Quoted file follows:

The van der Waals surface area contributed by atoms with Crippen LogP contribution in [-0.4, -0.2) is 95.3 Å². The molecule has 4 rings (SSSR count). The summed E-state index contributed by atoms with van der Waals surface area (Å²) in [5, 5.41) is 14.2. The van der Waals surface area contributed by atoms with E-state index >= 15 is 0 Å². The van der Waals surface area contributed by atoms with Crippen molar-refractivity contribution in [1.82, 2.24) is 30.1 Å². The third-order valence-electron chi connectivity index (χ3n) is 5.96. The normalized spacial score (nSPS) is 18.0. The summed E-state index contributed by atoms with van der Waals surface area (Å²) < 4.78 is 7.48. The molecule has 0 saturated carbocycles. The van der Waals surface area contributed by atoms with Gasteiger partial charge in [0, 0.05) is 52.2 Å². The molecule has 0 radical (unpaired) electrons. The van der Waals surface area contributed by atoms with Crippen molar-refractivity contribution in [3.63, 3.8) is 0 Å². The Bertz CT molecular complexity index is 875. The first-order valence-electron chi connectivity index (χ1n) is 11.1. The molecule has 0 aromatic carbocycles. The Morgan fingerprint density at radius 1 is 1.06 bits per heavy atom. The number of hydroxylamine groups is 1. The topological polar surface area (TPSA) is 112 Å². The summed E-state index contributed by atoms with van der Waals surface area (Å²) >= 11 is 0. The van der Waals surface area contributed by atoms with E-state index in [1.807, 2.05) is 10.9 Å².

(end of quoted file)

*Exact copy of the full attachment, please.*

The van der Waals surface area contributed by atoms with Crippen LogP contribution in [-0.4, -0.2) is 95.3 Å². The molecule has 4 rings (SSSR count). The summed E-state index contributed by atoms with van der Waals surface area (Å²) in [5, 5.41) is 14.2. The van der Waals surface area contributed by atoms with E-state index >= 15 is 0 Å². The van der Waals surface area contributed by atoms with Crippen molar-refractivity contribution in [1.82, 2.24) is 30.1 Å². The third-order valence-electron chi connectivity index (χ3n) is 5.96. The normalized spacial score (nSPS) is 18.0. The summed E-state index contributed by atoms with van der Waals surface area (Å²) < 4.78 is 7.48. The molecule has 0 saturated carbocycles. The van der Waals surface area contributed by atoms with Gasteiger partial charge in [0, 0.05) is 52.2 Å². The molecule has 0 radical (unpaired) electrons. The van der Waals surface area contributed by atoms with Crippen molar-refractivity contribution in [3.63, 3.8) is 0 Å². The Bertz CT molecular complexity index is 875. The first-order valence-electron chi connectivity index (χ1n) is 11.1. The molecule has 0 aromatic carbocycles. The Morgan fingerprint density at radius 1 is 1.06 bits per heavy atom. The number of hydroxylamine groups is 1. The topological polar surface area (TPSA) is 112 Å². The summed E-state index contributed by atoms with van der Waals surface area (Å²) >= 11 is 0. The van der Waals surface area contributed by atoms with E-state index in [1.807, 2.05) is 10.9 Å².